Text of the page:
Making arguments into oppositional engagements leads to, well, rocks falling. And everybody dying.

Whereas I argue that fruitful arguments should be collaborative endeavors – not “You must be wrong,” but rather two people honestly asking, “What is the truth, and how do we find it?”

That’s a tricky thing to find, because you have to find fundamentally honest people to engage with. As I’ve noted, it’s trivially easy to poison an argument by lying, deflecting, or just plain charisma.

Then again, it’s not always easy to find good players for D&D, either.

But if you can find someone whose goal is “What is the truth?” then suddenly you have astounding possibilities – the largest of which is that someone can admit they’re wrong and not be penalized for it.

More importantly – particularly in emotional conflicts – the collaborative approach turns questions from “Who hurt who?” into “What went wrong, and can we fix it?”

The collaborative approach is a lot trickier, because like D&D, it’s a lot easier to just throw the biggest monsters in front of someone and let ’em try to battle through. Honestly asking “What went wrong?” opens the possibility that you did something to contribute to the hurt you’re feeling – or even that the hurt you’re feeling is unjustified, and your angry reaction is perhaps the result of buried trauma you’ve never gotten over. And yet you have to be careful to protect yourself, because yes, perhaps, your reaction was unjustified, but you’re also not a robot and sometimes a good partner has to work around irrational hot buttons that can’t be easily defused through therapy.

Collaborative arguments lead to hard discussions – politically, you run straight into the issues of “compassion vs limited resources,” “security versus freedom,” of “your personal boundaries versus people’s rights to speak out.” And emotionally, you run into the problems that people are complex, illogical beings with their own desires, where “compassion” looks very different to almost every person who needs it.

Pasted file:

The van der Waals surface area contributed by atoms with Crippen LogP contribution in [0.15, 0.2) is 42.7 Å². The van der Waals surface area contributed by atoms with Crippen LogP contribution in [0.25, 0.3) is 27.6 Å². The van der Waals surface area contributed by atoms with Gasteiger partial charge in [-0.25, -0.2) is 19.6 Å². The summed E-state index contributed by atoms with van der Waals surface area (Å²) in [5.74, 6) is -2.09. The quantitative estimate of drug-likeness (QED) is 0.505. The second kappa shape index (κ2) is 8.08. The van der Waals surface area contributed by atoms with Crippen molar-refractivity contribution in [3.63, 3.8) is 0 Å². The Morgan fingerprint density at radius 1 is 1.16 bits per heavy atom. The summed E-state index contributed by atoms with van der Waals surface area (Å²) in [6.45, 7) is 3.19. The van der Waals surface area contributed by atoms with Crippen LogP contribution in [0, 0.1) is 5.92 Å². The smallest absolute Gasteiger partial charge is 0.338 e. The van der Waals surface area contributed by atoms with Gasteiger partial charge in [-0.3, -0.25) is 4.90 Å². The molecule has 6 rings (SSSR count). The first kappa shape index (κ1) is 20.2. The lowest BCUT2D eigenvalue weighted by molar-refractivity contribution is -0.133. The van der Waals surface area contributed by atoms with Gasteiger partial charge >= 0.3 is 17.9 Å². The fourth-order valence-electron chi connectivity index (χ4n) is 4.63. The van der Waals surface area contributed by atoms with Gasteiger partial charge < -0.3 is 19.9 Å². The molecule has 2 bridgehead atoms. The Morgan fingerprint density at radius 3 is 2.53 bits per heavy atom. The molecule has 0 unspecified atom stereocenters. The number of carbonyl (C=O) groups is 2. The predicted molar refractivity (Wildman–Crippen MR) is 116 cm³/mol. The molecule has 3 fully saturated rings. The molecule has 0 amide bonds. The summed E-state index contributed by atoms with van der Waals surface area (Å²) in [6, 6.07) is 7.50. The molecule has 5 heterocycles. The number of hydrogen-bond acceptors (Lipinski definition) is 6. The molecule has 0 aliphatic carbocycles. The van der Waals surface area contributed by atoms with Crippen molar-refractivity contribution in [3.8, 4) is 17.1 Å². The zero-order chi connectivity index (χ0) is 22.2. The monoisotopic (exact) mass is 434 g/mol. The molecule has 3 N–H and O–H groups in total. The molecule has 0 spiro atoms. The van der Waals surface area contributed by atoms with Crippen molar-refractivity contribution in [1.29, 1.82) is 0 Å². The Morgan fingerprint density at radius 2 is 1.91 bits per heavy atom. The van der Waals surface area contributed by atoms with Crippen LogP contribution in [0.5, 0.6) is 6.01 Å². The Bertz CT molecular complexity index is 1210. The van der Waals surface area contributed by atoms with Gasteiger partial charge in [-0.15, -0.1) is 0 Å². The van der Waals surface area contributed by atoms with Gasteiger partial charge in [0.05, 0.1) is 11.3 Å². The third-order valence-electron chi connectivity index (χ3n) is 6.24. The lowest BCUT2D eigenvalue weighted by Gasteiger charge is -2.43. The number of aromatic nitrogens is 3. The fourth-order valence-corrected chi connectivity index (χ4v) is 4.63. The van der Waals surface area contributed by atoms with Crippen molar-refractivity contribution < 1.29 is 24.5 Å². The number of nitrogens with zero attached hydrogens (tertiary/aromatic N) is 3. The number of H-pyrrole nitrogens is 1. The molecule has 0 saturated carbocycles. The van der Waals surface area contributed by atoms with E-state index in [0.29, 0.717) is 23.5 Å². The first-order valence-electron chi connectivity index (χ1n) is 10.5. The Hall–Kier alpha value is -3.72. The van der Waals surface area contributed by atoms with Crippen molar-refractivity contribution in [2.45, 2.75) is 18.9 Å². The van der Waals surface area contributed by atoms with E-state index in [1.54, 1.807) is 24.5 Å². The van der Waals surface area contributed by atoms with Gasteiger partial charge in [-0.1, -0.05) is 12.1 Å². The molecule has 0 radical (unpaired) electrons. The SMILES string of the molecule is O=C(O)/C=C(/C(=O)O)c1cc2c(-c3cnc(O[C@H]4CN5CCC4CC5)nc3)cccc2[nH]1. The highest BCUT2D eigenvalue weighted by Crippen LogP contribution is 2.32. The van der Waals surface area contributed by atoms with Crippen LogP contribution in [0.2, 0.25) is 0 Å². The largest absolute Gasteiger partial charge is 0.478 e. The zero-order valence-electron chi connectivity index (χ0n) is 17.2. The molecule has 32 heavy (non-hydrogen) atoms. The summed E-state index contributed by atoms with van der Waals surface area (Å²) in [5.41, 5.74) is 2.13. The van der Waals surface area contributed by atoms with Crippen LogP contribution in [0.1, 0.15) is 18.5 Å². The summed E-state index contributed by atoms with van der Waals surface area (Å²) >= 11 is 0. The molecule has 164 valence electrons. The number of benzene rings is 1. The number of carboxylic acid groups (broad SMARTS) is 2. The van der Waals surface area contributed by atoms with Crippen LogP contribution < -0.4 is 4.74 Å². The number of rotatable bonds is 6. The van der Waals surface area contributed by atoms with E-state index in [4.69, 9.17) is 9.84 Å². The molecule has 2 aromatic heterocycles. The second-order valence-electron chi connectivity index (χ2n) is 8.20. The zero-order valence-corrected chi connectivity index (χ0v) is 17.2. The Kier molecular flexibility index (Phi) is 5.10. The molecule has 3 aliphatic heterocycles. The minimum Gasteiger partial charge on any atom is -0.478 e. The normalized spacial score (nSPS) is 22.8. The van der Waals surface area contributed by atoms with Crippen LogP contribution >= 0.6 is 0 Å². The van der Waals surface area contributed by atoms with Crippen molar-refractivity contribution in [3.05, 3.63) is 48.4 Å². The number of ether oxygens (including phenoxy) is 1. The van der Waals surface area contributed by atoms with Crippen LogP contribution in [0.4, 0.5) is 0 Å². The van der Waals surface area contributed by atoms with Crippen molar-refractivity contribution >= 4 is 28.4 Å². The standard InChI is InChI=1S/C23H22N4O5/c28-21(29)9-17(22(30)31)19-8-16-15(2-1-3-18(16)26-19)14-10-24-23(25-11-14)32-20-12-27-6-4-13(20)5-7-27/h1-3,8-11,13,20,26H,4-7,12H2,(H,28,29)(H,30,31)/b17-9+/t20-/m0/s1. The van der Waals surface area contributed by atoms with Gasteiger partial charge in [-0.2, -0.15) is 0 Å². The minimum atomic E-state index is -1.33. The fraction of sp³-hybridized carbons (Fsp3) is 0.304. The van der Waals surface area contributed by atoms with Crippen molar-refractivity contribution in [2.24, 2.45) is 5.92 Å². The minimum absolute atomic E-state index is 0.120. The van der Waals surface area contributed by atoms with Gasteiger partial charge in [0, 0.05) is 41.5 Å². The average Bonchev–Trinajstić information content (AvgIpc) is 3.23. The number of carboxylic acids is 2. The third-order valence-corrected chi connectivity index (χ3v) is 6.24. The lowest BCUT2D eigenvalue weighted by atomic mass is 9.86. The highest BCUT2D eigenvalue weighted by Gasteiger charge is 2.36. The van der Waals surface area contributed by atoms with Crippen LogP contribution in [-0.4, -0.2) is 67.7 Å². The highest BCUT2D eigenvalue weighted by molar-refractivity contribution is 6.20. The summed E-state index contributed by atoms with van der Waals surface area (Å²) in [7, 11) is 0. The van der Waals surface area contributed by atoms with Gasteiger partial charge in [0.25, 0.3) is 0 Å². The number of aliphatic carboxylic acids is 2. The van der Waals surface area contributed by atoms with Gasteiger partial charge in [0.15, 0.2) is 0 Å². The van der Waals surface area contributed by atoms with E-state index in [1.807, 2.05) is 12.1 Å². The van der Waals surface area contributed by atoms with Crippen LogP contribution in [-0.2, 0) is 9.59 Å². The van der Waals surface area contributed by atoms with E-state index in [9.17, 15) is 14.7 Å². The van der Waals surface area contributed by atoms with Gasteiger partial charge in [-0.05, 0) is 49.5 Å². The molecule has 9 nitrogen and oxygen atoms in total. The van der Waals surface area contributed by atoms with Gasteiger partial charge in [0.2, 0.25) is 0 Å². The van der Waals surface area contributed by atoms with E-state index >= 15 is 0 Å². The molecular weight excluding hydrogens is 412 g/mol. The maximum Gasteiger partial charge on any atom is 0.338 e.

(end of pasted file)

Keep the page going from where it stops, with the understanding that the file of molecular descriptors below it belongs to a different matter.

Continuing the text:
And in all of those arguments lies that careful balance of “Being understanding of other people’s potentially reasonable viewpoints without selling your own needs and philosophies out from underneath yourself.” (Or even, at the extremes, understanding that you don’t have enough common ground to work with and have to be honestly oppositional – which means a breakup if it’s personal.)

Collaboratively arguing is hard. But, I’d argue, oppositionally arguing is equally hard, and it accomplishes almost nothing except for spectacle and temporary satisfaction. Dropping the rocks on someone when you’re in the GM’s seat has the fierce joy that crushing a bad arguer in your comments section does, but does it accomplish all that much?

Does it get you closer to the truth?

I dunno. I try to be as humble as possible in my interactions with people, but the biggest problem I see is people confusing “arguments” for “two people yell loud at one another until one stops posting.” They’re not actually interacting, except to prove each other wrong; there’s no possibility of the other admitting fault. It’s just this ritual interaction, like my friend Bryan showing up to face down Asmodeus, knowing that this would accomplish nothing except a lot of broken rocks and a lot of dead bodies.

Bryan didn’t show up that Sunday.

It was the smartest move he could have made.

1 Comment

  1. Doug S.
    Dec 9, 2020

    “Can we fix it” is often not the mode someone is operating in. People don’t always want solutions to the things they’re complaining about.